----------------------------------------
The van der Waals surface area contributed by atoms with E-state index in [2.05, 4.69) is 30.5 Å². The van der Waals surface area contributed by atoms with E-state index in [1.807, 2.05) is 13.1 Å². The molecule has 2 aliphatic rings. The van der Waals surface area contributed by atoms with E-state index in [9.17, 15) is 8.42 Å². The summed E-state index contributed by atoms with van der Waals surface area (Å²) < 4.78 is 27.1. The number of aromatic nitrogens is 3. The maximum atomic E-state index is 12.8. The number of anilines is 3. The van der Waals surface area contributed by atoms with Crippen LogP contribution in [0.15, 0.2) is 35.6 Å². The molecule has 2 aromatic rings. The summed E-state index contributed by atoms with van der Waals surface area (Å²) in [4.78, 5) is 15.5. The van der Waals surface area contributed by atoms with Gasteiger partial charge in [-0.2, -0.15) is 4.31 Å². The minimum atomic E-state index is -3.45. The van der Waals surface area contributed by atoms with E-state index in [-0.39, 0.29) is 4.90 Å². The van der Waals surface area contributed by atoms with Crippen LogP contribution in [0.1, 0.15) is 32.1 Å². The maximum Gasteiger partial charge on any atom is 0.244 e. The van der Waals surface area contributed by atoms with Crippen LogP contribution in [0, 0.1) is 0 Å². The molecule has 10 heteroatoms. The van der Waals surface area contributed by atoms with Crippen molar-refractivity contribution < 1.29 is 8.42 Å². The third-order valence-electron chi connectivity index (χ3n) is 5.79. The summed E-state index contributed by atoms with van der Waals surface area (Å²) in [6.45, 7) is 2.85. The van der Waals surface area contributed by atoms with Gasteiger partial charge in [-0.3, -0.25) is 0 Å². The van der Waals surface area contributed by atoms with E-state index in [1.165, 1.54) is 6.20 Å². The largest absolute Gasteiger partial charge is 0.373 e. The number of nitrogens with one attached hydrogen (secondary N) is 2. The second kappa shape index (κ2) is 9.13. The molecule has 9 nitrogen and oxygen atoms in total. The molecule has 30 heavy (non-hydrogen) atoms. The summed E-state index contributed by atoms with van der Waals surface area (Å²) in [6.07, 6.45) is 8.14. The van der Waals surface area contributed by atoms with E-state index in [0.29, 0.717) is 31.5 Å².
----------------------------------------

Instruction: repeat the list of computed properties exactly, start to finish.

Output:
The van der Waals surface area contributed by atoms with E-state index in [2.05, 4.69) is 30.5 Å². The van der Waals surface area contributed by atoms with E-state index in [1.807, 2.05) is 13.1 Å². The molecule has 2 aliphatic rings. The van der Waals surface area contributed by atoms with E-state index in [9.17, 15) is 8.42 Å². The summed E-state index contributed by atoms with van der Waals surface area (Å²) < 4.78 is 27.1. The number of aromatic nitrogens is 3. The maximum atomic E-state index is 12.8. The number of anilines is 3. The van der Waals surface area contributed by atoms with Crippen LogP contribution in [0.15, 0.2) is 35.6 Å². The molecule has 2 aromatic rings. The summed E-state index contributed by atoms with van der Waals surface area (Å²) in [4.78, 5) is 15.5. The van der Waals surface area contributed by atoms with Gasteiger partial charge in [-0.2, -0.15) is 4.31 Å². The minimum atomic E-state index is -3.45. The van der Waals surface area contributed by atoms with E-state index in [-0.39, 0.29) is 4.90 Å². The van der Waals surface area contributed by atoms with Crippen LogP contribution in [0.1, 0.15) is 32.1 Å². The maximum Gasteiger partial charge on any atom is 0.244 e. The van der Waals surface area contributed by atoms with Crippen LogP contribution in [0, 0.1) is 0 Å². The molecule has 10 heteroatoms. The van der Waals surface area contributed by atoms with Crippen molar-refractivity contribution < 1.29 is 8.42 Å². The third-order valence-electron chi connectivity index (χ3n) is 5.79. The summed E-state index contributed by atoms with van der Waals surface area (Å²) in [6.45, 7) is 2.85. The van der Waals surface area contributed by atoms with Gasteiger partial charge in [-0.3, -0.25) is 0 Å². The van der Waals surface area contributed by atoms with E-state index in [1.165, 1.54) is 6.20 Å². The largest absolute Gasteiger partial charge is 0.373 e. The number of nitrogens with one attached hydrogen (secondary N) is 2. The second kappa shape index (κ2) is 9.13. The molecule has 9 nitrogen and oxygen atoms in total. The molecule has 30 heavy (non-hydrogen) atoms. The summed E-state index contributed by atoms with van der Waals surface area (Å²) in [6.07, 6.45) is 8.14. The van der Waals surface area contributed by atoms with E-state index in [0.29, 0.717) is 31.5 Å².